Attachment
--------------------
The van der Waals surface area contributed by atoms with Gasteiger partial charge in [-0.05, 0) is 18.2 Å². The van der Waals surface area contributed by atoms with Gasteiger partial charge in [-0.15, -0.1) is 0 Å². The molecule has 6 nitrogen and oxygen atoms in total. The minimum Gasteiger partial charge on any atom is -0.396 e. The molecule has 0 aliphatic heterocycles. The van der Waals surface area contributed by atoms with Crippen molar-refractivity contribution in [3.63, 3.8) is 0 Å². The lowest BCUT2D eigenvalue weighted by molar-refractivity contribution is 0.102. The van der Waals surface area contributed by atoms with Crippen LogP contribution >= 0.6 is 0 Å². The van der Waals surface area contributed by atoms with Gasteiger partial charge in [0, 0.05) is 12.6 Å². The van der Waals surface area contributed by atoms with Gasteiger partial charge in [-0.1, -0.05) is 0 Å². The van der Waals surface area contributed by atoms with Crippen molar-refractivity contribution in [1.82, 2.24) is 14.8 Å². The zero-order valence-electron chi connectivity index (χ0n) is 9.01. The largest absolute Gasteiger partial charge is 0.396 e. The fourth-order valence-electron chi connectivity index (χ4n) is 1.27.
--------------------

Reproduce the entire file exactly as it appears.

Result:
The van der Waals surface area contributed by atoms with Gasteiger partial charge in [-0.05, 0) is 18.2 Å². The van der Waals surface area contributed by atoms with Gasteiger partial charge in [-0.15, -0.1) is 0 Å². The molecule has 6 nitrogen and oxygen atoms in total. The minimum Gasteiger partial charge on any atom is -0.396 e. The molecule has 0 aliphatic heterocycles. The van der Waals surface area contributed by atoms with Crippen molar-refractivity contribution in [3.63, 3.8) is 0 Å². The lowest BCUT2D eigenvalue weighted by molar-refractivity contribution is 0.102. The van der Waals surface area contributed by atoms with Crippen LogP contribution >= 0.6 is 0 Å². The van der Waals surface area contributed by atoms with Gasteiger partial charge in [0, 0.05) is 12.6 Å². The van der Waals surface area contributed by atoms with Gasteiger partial charge in [-0.1, -0.05) is 0 Å². The van der Waals surface area contributed by atoms with Crippen molar-refractivity contribution in [1.82, 2.24) is 14.8 Å². The zero-order valence-electron chi connectivity index (χ0n) is 9.01. The largest absolute Gasteiger partial charge is 0.396 e. The fourth-order valence-electron chi connectivity index (χ4n) is 1.27.